June 16, 2008
Berea College Becoming More Diverse
By Bill Robinson, Richmond Register, Ky.
Jun. 16--BEREA -- Why does a college dedicated in large part to educating students from southern Appalachia so they can be leaders of the region emphasize international studies?
Shinn then cited the example of a Williamsburg-based coal mine owned by the Tampa Bay Electric Co.
A shift of 40 college-educated miners extract twice the coal that a shift of 200 could mine in earlier years, he said. Tampa Bay Electric, however, does not burn the coal. It buys cheaper coal from South America and sells the high-grade Kentucky coal to German customers.
"We want to prepare our students for life in the world, not just the United States," he said.
When Berea's founders dedicated the school to co-education of the sexes as well as races in 1855, both concepts were radical, but "race and gender still matter," Shinn said. The need for education to bridge cultural divides only increases as the world becomes smaller and more interdependent, he said.
Berea wants its graduates to contribute to cross-cultural understanding and conflict resolution, Shinn said, "because we live in a world where we fight among ourselves over religion and where religion can be a force for evil as well as good."
About half of the 2008 graduating class had studied abroad while at Berea, and each semester, the college emphasizes a different part of the world.
This past spring, seven Tibetan Buddhist monks visited campus as Berea emphasized Asian culture. This fall, when the Middle East is emphasized, the 16 faculty who visited Egypt, Israel and Jordan in the summer of 2006 will draw on that experience in their teaching.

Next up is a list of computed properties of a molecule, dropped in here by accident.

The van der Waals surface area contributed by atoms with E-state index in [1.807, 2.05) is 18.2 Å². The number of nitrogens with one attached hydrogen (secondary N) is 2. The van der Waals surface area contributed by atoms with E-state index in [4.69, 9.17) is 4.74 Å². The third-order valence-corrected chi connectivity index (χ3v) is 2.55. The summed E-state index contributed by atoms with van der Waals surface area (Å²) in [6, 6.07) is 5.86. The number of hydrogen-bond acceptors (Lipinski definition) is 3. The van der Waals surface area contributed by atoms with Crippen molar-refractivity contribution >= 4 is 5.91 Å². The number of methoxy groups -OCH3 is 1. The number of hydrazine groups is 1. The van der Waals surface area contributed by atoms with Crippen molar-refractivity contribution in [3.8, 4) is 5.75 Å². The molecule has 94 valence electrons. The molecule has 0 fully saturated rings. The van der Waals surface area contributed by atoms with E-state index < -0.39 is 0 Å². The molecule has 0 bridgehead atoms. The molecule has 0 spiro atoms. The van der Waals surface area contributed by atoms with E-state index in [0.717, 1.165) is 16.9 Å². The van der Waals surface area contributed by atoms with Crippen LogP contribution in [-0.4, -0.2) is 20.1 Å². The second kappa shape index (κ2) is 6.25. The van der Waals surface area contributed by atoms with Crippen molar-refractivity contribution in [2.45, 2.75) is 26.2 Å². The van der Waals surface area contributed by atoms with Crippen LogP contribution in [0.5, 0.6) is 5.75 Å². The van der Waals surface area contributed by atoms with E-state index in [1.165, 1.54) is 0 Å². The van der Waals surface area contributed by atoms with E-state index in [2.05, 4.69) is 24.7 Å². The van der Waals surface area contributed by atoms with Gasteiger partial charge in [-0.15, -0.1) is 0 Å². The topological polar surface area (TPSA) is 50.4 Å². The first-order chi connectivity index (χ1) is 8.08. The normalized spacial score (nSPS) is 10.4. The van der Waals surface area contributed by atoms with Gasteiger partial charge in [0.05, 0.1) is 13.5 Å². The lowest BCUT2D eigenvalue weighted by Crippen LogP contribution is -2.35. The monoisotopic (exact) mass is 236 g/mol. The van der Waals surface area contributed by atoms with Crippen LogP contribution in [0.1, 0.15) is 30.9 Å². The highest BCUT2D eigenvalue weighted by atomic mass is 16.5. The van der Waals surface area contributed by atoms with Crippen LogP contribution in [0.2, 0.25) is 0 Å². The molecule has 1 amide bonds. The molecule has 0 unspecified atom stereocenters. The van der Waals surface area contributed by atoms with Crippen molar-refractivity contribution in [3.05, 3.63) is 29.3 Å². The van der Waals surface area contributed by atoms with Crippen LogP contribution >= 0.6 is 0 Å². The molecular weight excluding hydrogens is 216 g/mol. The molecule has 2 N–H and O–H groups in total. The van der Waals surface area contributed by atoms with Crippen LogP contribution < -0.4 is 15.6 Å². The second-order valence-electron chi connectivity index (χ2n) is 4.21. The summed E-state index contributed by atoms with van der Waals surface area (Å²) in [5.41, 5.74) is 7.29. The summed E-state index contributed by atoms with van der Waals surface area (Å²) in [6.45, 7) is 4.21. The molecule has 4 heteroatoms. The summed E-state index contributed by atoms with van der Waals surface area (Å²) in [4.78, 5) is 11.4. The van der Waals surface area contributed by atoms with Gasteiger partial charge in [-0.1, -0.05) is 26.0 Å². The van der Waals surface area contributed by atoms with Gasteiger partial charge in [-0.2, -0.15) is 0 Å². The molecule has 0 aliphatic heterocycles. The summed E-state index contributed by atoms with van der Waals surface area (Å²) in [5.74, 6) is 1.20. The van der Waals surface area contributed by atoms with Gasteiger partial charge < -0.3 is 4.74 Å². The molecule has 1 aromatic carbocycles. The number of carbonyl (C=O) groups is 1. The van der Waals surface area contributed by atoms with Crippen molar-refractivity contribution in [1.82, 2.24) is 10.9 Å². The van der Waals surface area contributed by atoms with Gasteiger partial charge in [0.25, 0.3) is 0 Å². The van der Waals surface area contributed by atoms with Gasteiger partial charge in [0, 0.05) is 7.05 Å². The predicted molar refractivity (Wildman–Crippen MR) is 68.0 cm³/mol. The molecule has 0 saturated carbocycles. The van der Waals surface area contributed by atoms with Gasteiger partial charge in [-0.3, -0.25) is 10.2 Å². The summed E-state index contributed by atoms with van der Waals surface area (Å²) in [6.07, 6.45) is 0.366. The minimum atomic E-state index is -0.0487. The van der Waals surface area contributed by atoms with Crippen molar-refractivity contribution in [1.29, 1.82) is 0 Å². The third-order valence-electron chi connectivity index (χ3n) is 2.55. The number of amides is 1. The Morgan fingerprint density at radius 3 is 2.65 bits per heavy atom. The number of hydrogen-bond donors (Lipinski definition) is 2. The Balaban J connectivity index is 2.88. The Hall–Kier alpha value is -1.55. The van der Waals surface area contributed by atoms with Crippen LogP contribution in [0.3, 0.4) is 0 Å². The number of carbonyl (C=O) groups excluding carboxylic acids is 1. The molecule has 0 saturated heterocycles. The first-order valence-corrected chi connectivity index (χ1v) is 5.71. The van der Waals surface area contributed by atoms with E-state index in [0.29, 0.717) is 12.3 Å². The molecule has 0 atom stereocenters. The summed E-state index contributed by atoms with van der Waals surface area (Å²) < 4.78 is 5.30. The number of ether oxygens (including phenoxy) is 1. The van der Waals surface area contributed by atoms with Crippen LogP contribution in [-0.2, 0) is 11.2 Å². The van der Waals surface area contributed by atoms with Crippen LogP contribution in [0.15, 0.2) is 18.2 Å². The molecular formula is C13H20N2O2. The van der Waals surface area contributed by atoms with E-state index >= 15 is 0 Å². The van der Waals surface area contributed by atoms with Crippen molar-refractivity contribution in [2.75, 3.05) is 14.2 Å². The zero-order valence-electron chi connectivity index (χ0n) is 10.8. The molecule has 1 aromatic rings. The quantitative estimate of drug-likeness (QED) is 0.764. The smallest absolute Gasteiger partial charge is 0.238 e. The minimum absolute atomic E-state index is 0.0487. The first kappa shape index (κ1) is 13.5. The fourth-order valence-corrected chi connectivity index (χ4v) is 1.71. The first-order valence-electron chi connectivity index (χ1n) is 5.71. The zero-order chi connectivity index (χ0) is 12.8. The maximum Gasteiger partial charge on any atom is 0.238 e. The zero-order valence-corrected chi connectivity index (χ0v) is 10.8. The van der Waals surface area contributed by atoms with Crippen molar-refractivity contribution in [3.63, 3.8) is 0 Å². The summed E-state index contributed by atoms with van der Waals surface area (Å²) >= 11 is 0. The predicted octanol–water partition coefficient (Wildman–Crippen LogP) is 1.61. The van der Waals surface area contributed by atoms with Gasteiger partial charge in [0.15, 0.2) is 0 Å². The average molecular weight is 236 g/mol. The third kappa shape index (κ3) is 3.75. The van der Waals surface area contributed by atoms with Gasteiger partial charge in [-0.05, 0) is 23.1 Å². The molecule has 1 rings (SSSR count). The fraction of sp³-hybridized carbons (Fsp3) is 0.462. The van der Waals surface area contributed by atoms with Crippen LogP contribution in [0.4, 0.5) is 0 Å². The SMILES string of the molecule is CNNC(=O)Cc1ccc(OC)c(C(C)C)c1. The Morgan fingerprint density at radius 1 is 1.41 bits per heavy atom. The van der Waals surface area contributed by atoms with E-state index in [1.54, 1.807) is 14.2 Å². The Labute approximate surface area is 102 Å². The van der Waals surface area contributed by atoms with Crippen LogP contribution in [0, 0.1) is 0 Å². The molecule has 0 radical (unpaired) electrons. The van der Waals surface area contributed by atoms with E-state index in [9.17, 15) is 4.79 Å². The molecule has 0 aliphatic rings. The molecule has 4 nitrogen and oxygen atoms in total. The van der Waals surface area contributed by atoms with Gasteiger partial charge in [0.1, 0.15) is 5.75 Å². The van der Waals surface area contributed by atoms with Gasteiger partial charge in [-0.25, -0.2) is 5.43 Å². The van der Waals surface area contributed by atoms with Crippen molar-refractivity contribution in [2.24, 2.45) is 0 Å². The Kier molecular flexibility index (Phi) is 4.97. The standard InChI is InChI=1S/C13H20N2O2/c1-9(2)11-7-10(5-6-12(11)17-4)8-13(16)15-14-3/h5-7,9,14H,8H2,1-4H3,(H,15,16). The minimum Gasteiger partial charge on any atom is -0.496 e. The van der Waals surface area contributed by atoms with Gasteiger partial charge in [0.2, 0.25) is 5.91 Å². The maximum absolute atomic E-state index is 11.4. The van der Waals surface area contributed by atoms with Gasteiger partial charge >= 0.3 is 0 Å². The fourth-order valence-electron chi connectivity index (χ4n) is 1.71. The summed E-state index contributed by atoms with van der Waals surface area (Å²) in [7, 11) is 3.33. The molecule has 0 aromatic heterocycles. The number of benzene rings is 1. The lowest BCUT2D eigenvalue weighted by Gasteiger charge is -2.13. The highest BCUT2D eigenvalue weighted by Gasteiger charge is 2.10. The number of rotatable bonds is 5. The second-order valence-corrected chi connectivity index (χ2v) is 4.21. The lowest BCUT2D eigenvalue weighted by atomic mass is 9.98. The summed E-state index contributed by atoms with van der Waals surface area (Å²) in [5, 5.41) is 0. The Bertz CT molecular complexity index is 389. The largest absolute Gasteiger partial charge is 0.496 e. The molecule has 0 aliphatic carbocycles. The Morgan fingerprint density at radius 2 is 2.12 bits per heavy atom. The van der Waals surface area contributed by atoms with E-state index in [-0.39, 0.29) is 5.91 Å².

Berea also has increased its acceptance of international students in recent years, with an emphasis on students from war-torn countries, Shinn said. The current student body has 170 foreign students from 130 countries, including Israel, Syria, Jordan, Lebanon and Myanmar.
The senior class that Berea College graduated last month was one of its most diverse in recent years, Shinn said.
Seventeen percent of the 255 graduates were black and 9 percent were from other countries. About 5 percent of the other American students were non-caucasian.
Berea also has increased its retention and graduation rates in the past 12 years, Shinn said. In 1996, only 65 percent of freshmen returned the following year. In recent years, the retention rate has increased to 82 to 85 percent.
"We want to get that up to 88 and 90 percent," Shinn said.
The college's graduation rate also has risen, from 46 percent in 1997 to 70 and 75 percent in recent years.
"Our goal is to graduate 88 to 90 percent," the president said.
Shinn said the move by elite schools such as Harvard, Princeton and Yale to waive tuition for students from families earning less than $70,000 will not draw students away from Berea, which charges no tuition and accepts only students from low-income families.
Berea is still more accessible than such elite institutions as Harvard, which accepts only 10 percent of its applicants. Only about 6 percent of Harvard students are eligible for federal grants, Shinn said, while 87 percent of Berea's students are eligible for federal assistance.
Through the GEAR UP outreach program it conducts, Berea is working to increase high school graduation rates in counties near the college, where Shinn said some high schools graduate less than half of their white male students.
Bill Robinson can be reached at [email protected] or at 623-1669, Ext. 267.
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